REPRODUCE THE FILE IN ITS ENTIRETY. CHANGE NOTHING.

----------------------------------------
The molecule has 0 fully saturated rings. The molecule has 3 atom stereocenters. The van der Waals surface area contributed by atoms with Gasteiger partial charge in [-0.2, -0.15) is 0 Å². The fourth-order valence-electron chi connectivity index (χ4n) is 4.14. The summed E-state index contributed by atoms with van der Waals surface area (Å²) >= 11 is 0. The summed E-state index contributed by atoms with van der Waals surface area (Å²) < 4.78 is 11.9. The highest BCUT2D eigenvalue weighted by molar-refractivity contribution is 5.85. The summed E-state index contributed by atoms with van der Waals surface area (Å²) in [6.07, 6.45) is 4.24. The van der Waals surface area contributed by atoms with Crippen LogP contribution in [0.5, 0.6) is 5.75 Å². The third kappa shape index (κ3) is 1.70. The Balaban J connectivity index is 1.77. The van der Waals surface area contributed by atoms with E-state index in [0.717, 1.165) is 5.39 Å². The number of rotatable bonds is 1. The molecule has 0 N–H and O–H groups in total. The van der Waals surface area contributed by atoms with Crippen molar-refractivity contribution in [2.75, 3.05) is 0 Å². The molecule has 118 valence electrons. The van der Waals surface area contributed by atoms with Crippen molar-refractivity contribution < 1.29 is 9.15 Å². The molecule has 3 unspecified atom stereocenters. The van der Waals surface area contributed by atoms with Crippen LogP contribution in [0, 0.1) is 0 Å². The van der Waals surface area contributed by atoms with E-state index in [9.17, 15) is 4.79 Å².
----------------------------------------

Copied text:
The molecule has 0 fully saturated rings. The molecule has 3 atom stereocenters. The van der Waals surface area contributed by atoms with Gasteiger partial charge in [-0.2, -0.15) is 0 Å². The fourth-order valence-electron chi connectivity index (χ4n) is 4.14. The summed E-state index contributed by atoms with van der Waals surface area (Å²) >= 11 is 0. The summed E-state index contributed by atoms with van der Waals surface area (Å²) < 4.78 is 11.9. The highest BCUT2D eigenvalue weighted by molar-refractivity contribution is 5.85. The summed E-state index contributed by atoms with van der Waals surface area (Å²) in [6.07, 6.45) is 4.24. The van der Waals surface area contributed by atoms with Crippen LogP contribution in [0.5, 0.6) is 5.75 Å². The third kappa shape index (κ3) is 1.70. The Balaban J connectivity index is 1.77. The van der Waals surface area contributed by atoms with E-state index in [0.717, 1.165) is 5.39 Å². The number of rotatable bonds is 1. The molecule has 0 N–H and O–H groups in total. The van der Waals surface area contributed by atoms with Crippen molar-refractivity contribution in [2.75, 3.05) is 0 Å². The molecule has 118 valence electrons. The van der Waals surface area contributed by atoms with Crippen molar-refractivity contribution < 1.29 is 9.15 Å². The molecule has 3 unspecified atom stereocenters. The van der Waals surface area contributed by atoms with Crippen LogP contribution in [0, 0.1) is 0 Å². The van der Waals surface area contributed by atoms with E-state index in [9.17, 15) is 4.79 Å².